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INVESTING IN SCIENCE

Ethics, Science Funding, and the Fiscal Cliff

Minority Leader McConnell SOURCE: (AP Photo/J. Scott Applewhite) Senate Minority Leader Mitch McConnell of Kentucky, center, is a key player in the ongoing efforts in Washington to negotiate a legislative solution to balance the budget.

With the fiscal cliff can kicked only two months down the road, research funding is in trouble—along with science jobs, science education, science progress, and the contributions of U.S. science to the health of the nation and the world. But you might not know it listening to the mainstream media.

Indeed, one of the worst shortcomings of most political coverage is the surrender to the fetish of the “hot topic.” A hot topic is one of those important and controversial issues about which most people have a strong opinion, at least for a while.

This preoccupation comes at a high price: It fosters the neglect of issues that are equally important but do not inflame people’s passions as much as money, abortion, or, this month, gun control.

Sadly, neither science policy nor federal support for research is a hot topic, even with deep and unexplained budget cuts to science looming. Indeed, from the presidential debates to the postelection brawl over taxes and spending, these critical issues are not even lukewarm topics. This is a pity because scientific research has improved lives, reduced disparities, and fostered the growth of knowledge and jobs. Americans should care about science because it is economically unwise and ethically irresponsible not to.

By some estimates, science and technology contribute to more than half of the U.S. economy. So a good citizen should have cared about candidates’ positions on government support for science, and he or she should now be worried sick about what will happen if there is not a comprehensive budget compromise come March.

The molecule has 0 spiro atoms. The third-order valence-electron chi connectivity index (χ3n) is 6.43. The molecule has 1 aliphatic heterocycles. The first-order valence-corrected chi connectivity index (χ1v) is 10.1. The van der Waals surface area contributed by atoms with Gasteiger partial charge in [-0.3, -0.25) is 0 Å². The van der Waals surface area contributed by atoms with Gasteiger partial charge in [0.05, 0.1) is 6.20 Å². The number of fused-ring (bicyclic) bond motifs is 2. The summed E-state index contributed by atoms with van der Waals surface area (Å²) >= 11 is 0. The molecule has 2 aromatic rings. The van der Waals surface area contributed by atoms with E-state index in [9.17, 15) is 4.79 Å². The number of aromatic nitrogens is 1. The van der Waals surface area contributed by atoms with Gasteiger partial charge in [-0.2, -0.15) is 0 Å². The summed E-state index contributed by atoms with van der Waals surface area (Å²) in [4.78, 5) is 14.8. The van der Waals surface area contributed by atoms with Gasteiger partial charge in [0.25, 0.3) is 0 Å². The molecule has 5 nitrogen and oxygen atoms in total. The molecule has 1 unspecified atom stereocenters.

President Barack Obama got off to a good start four years ago, proposing research and development budget increases and the doubling of budgets for the National Science Foundation, the National Institutes of Health, and the Department of Energy’s Office of Science—three of the most important agencies funding fundamental science research. It didn’t work out as planned, however. Current budgets are flat and, if sequestration kicks in, science research will take it on the chin: $2.5 billion will be cut from the National Institutes of Health alone, according to an Office of Management and Budget Report on the Sequestration.

That report includes the observation that, “Sequestration is a blunt and indiscriminate instrument. It is not the responsible way for our Nation to achieve deficit reduction.”

According to the American Association for the Advancement of Science, non-defense research and development spending will stay below White House budget goals through 2017. If sequestration cuts are triggered on January 1, investments in science could fall another 8 percent to 9 percent—55 percent below President Obama’s target.

In a letter last month to the president and Congress, the American Association for the Advancement of Science wrote:

Almost every national priority—from health and defense, agriculture and conservation, to hazards and natural disasters—relies on science and engineering. Sequestration threatens all these priorities, by requiring up to $12 billion in R&D funding cuts annually across defense and nondefense programs over the next decade.